--------"Some folks hold on to conspiracy theories no matter how contradictory the evidence."---------

The Supreme Court didn't think the evidence was contradictory. And they believed the conspiracy theory that Karen Silkwood's death was caused by her reporting safety failures and violations by Kerr-McGee. The highest court in the land upheld the jury's finding and reinstated the $10 million fine.

Nothing contradictory about that.

The IAEA is helping to raise awareness of threats, through training in radiation protection related to medical uses of X-ray imaging systems.

The issue of radiation protection for medical personnel is particularly acute in the case of lengthy angioplasty and other cardiac interventions performed under X-ray fluoroscopic guidance. The procedure can cause extensive radiation exposure to cardiologists that could lead to cataracts, alongside other longer term health risks. Fluoroscopy provides X-ray images of a patient that physicians can view on a display screen or monitor in real time.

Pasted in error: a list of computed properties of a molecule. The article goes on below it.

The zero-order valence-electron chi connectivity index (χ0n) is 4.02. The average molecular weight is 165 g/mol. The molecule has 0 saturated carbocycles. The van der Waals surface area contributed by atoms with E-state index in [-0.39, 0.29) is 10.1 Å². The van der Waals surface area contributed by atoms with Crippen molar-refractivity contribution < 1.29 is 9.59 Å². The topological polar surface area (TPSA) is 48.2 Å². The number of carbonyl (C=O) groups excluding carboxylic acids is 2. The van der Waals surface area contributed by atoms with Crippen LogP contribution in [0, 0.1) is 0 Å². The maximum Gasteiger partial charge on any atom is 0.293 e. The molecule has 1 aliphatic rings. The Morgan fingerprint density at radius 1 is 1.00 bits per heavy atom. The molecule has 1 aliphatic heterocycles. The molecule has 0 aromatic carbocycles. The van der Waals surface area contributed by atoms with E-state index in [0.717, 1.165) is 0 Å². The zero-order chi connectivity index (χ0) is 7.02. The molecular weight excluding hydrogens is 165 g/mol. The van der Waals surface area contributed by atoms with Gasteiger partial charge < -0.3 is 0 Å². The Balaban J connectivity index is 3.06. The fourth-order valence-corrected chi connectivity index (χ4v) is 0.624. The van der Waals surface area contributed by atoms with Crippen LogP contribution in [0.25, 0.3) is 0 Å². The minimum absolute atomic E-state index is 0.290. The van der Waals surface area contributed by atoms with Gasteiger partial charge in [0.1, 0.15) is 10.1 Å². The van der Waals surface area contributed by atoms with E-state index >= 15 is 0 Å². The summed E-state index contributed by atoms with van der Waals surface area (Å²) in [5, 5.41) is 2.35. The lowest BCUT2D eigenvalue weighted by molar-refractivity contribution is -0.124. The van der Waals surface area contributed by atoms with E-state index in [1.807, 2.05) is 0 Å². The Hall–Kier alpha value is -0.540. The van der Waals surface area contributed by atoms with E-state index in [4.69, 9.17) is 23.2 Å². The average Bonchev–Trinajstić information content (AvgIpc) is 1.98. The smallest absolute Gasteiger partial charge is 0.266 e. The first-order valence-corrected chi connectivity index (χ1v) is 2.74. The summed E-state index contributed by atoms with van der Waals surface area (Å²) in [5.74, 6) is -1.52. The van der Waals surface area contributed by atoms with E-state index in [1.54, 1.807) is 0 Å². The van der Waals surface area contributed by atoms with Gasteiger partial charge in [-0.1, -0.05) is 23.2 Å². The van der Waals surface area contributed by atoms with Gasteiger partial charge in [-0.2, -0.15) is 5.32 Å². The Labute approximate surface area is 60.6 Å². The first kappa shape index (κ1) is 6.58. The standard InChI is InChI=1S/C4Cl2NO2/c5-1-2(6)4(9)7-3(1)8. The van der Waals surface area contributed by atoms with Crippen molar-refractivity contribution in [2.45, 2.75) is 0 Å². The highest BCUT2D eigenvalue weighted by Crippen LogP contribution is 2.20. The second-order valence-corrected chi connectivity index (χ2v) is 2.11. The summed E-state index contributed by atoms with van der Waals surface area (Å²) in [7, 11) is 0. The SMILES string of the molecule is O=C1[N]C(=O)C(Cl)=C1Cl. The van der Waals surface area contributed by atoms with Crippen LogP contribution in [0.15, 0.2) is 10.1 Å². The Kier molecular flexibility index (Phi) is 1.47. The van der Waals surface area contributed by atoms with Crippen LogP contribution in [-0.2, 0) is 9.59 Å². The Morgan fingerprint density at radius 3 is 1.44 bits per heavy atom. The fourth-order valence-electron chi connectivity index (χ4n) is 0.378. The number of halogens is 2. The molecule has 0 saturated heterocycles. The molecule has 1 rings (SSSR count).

Kit P

Wrong again, wetdog has selective reading abilities. The US Supreme Court did not rule on any evidence and did not 'believed the conspiracy theory that Karen Silkwood's death was caused by her reporting safety failures and violations by Kerr-McGee'. The US Supreme Court overturned a lower federal court ruling the threw out the punitive damages sending the case back to the lower court to hear the evidence.